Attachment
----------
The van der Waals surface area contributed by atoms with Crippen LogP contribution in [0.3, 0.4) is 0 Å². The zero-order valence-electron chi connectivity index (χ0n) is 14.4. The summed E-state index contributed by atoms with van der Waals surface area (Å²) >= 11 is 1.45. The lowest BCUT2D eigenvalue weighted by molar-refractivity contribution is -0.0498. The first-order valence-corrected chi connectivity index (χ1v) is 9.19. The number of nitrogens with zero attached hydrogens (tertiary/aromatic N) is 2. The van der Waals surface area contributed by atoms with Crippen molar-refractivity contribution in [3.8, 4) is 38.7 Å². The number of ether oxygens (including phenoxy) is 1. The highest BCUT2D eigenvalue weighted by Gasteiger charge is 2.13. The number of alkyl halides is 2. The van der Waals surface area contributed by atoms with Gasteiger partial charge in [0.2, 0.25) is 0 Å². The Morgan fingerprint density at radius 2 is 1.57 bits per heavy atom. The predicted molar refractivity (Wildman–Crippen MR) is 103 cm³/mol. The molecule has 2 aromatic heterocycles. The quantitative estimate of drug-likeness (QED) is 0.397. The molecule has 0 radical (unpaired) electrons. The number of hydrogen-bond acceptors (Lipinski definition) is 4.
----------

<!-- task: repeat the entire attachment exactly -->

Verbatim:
The van der Waals surface area contributed by atoms with Crippen LogP contribution in [0.3, 0.4) is 0 Å². The zero-order valence-electron chi connectivity index (χ0n) is 14.4. The summed E-state index contributed by atoms with van der Waals surface area (Å²) >= 11 is 1.45. The lowest BCUT2D eigenvalue weighted by molar-refractivity contribution is -0.0498. The first-order valence-corrected chi connectivity index (χ1v) is 9.19. The number of nitrogens with zero attached hydrogens (tertiary/aromatic N) is 2. The van der Waals surface area contributed by atoms with Crippen molar-refractivity contribution in [3.8, 4) is 38.7 Å². The number of ether oxygens (including phenoxy) is 1. The highest BCUT2D eigenvalue weighted by Gasteiger charge is 2.13. The number of alkyl halides is 2. The van der Waals surface area contributed by atoms with Gasteiger partial charge in [0.2, 0.25) is 0 Å². The Morgan fingerprint density at radius 2 is 1.57 bits per heavy atom. The predicted molar refractivity (Wildman–Crippen MR) is 103 cm³/mol. The molecule has 2 aromatic heterocycles. The quantitative estimate of drug-likeness (QED) is 0.397. The molecule has 0 radical (unpaired) electrons. The number of hydrogen-bond acceptors (Lipinski definition) is 4.